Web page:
A good example of the usage of frames was shown this week by the Dutch newspapers De Volkskrant and De Telegraaf. Subject: A new book of former MP Ybeltje Berckmoes on her time in the Dutch parliament for the liberal party VVD. In the book, Berckmoes writes about drunk colleagues, the strong party discipline and the fact that the PR department always had the final say. De Telegraaf hits back, as if it is protecting the VVD: they frame Berckmoes as a failed politician, who had nothing to say during her time in parliament and now just want to score. De Volkskrant chose a different version, saying that the VVD should take some lessons out of Berckmoes’ story.

No windeggs for Ybeltje so far: the book is already up to its third print. What would Berckmoes say about the framing-issue after all?

References

Schuck, Andreas T, and Feinholdt, Alina. News Framing Effects and Emotions. Published Online: 15 May 2015. 1-15. Print.

De Telegraaf, https://www.telegraaf.nl/nieuws/373049/de-vuile-was-van-de-vvd

De Volkskrant, https://www.volkskrant.nl/binnenland/-mislukt-kamerlid-ybeltje-berckmoes-schrijft-meedogenloos-boek-over-vvd~a4518437/

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News is in the eye of the beholder

A few days ago I read an article about a comic writer named Ramón Esono Ebalé. Not many of us will know about him. He was arrested by the police in Equatorial Guinea. Ebalé made a comic about president Teodoro Obiang. Since 1979, Equatorial Guinea is an African dictatorship under Obiangs command, so any form of satire is prohibited.

The fact that this ‘news’ was on the homepage of ‘De Volkskrant’ and on this newshomepage only seems pretty strange to me. If we look at the news values as mentioned in the article What Is News? Galtung and Ruge Revisited by Harcup and O’Neill (2001) it is hard to suggest that this political message of a comic writer in Equatorial Guinea suits (one of) these values.

First of all, it is not a big story. People get arrested all the time in a dictatorship like in Equatorial Guinea. That is not a shocking event. Secondly, it is not about very famous people. Not so many Dutch citizens or readers of ‘De Volkskrant’ have heard of Teodoro Obiang, let alone from Ramon Econo Ebalé. And there isn’t a cultural link between our two countries as well.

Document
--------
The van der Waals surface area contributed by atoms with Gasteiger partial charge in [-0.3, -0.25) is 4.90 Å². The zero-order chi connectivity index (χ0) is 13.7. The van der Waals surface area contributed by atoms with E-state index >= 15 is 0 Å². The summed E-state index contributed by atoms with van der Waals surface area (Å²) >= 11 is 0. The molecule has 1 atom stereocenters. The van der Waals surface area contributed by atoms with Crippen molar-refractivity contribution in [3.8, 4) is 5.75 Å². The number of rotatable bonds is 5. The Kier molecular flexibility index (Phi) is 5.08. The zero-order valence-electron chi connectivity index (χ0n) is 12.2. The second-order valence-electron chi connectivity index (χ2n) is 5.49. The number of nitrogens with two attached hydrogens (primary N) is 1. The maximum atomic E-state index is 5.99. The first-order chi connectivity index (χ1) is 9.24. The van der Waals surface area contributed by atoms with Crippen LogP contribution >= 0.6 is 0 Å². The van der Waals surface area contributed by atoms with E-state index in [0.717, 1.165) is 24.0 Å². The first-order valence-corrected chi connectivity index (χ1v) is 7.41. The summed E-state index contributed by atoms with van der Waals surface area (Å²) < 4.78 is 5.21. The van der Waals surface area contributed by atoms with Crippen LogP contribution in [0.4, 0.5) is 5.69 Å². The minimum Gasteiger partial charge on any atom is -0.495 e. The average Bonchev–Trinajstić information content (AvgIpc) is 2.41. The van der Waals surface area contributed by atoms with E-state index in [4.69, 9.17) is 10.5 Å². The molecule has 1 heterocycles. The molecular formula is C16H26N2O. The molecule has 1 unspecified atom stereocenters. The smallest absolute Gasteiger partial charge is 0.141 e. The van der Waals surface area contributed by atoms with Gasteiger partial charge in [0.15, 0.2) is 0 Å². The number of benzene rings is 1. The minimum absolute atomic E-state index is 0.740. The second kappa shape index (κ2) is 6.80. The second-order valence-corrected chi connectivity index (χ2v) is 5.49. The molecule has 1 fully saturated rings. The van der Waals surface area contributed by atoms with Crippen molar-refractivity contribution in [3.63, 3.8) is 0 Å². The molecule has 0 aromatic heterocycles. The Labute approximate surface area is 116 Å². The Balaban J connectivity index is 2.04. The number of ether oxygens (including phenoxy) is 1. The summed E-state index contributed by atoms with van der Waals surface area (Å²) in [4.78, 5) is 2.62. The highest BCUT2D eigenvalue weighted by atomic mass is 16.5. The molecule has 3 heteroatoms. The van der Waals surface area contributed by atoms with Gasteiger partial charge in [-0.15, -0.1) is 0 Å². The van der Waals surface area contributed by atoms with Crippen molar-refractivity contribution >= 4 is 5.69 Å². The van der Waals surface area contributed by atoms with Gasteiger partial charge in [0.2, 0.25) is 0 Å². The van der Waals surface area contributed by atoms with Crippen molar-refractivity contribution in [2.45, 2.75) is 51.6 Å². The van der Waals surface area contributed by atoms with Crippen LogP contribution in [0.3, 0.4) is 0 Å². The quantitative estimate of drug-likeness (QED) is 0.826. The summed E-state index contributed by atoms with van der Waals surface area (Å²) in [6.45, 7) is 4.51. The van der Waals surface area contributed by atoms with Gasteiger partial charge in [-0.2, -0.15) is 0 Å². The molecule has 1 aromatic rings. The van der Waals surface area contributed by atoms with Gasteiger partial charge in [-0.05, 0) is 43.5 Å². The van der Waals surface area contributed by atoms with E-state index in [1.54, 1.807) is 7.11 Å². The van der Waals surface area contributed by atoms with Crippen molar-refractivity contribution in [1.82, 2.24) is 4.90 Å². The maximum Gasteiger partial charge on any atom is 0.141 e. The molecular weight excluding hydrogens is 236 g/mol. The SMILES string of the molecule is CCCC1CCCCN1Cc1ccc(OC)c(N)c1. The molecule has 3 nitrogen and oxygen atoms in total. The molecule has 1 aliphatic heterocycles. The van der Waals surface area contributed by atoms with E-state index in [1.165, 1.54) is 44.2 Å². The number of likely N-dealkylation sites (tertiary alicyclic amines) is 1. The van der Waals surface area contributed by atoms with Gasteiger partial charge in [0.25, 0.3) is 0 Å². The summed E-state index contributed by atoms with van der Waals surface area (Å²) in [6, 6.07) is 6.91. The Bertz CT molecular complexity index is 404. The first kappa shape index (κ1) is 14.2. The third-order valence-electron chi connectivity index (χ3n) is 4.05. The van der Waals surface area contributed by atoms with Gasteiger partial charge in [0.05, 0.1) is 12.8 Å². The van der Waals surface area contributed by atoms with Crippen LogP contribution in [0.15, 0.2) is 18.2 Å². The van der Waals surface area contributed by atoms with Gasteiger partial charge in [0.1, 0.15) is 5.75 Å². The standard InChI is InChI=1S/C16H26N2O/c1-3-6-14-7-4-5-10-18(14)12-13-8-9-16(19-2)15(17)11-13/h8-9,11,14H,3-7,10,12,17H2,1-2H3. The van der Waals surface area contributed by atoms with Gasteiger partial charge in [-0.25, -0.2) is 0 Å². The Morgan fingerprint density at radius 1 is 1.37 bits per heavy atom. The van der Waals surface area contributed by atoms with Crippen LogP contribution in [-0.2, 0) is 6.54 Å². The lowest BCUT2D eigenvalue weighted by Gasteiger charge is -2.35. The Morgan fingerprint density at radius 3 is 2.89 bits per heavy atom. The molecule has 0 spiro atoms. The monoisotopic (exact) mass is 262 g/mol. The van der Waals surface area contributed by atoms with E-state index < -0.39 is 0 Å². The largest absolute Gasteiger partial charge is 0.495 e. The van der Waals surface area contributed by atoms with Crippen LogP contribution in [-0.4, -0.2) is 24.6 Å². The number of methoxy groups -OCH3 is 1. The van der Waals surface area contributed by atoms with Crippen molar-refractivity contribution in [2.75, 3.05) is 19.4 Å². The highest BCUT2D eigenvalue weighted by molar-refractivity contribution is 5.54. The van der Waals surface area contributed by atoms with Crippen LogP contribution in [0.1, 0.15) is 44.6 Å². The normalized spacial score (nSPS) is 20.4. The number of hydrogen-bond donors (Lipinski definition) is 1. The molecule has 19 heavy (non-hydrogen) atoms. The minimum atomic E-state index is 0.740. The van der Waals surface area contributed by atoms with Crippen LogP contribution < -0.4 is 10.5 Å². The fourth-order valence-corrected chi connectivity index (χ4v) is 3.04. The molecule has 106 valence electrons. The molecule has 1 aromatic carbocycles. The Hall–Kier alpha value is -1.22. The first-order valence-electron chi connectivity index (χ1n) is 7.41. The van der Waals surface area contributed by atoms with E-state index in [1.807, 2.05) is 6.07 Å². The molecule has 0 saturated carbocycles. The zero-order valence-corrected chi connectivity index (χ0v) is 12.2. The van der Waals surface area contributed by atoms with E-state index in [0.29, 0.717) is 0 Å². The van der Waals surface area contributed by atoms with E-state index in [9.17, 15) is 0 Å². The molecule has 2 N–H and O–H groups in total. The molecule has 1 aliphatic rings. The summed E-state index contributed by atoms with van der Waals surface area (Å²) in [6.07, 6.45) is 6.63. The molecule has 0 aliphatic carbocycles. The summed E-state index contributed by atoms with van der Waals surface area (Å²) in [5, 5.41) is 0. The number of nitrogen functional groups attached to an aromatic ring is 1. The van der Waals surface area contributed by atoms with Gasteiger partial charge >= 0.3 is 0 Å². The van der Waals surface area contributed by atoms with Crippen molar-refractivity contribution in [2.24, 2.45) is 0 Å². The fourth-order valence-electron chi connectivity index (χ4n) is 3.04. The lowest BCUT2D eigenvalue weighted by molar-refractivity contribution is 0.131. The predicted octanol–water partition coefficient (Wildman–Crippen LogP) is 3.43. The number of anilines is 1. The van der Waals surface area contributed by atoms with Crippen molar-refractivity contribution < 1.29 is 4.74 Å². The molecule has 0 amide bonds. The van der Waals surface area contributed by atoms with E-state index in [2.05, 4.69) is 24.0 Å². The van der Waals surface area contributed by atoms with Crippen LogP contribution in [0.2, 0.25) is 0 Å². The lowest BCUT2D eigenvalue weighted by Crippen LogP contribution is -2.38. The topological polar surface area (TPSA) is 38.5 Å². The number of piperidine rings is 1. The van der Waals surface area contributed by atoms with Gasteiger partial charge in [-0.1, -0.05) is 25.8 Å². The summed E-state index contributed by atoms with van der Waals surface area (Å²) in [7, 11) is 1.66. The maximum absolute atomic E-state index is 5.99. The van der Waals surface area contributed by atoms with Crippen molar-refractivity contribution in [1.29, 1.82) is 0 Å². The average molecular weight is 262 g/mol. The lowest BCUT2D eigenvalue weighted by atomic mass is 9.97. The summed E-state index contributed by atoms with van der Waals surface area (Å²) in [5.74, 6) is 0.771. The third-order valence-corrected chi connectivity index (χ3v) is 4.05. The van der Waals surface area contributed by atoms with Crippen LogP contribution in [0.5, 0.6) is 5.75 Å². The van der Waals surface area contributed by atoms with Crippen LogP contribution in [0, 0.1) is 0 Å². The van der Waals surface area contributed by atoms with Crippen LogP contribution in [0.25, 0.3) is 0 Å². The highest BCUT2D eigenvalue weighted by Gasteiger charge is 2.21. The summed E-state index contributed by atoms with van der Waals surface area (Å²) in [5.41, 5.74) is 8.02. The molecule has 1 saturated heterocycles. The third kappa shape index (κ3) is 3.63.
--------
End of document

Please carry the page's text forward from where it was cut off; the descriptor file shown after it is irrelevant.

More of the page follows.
Galtung & Ruge suggest in The Structure of Foreign News (1965) that ‘since we cannot register everything, we have to select’. And in that case, the reader or news consumer depends (fully?) on the editors and journalists or in this case the designers of the homepage. What we see as news, is very often decided and selected by editors and journalists.

References

Galtung, J., & Ruge, M. H. (1965). The Sturcture of Foreign News. Journal of Peace Research, 2(1), 64-91.

Harcup, T. & O’Neill, D. (2001), ‘What is News? Galtung and Ruge revisited.’ Journalism Studies, 2(2), pp. 261-280.

www.devolkskrant.nl, https://www.volkskrant.nl/buitenland/politiek-tekenaar-gearresteerd-in-equatoriaal-guinea-om-satire-op-president~a4517368/.

‘Fake news? That’s not real!’

Facebook tries to help its users at dividing real news from the fake productions. They do that by ‘tagging’ the so called false messages as ‘fake’. But this helpful method seems to work the other way around, according to a major new Yale study. Yet, certain groups – in this case Trump supporters and adults under 26 – are more likely to believe a story when it’s flagged as false. They don’t care about the ‘tag’.

So Facebook tries to tame their algorithmic beast and capture its mistakes by human hands. Is that even possible, at this point in time where algorithms shape the Facebook timelines? Caplan and boyd describe the algorithms as the gatekeepers and editors of our media production era. But, in contrast to (most of the) humans, they don’t have any ethical norms. They don’t care about right or wrong, true or false, but ‘post’ whatever produces the most clicks.

And now Facebook adds people to the process of shaping the Facebook-timeline (a major news source) as gatekeepers. But that seems too late. (Part of) the audience no longer believes these human editors. For me, this raises the question: what are more effective ways to fight the fake news flow in an era of algorithms ?

Bibliography

Caplan, Robin, and boyd, dinah. Who Controls the Public Sphere in an Era of Algorithms. Data&Society (2016).

Schwartz, Jason. Tagging fake news on Facebook doesn’t work, study says. 9 september 2017.

Jelmer Kos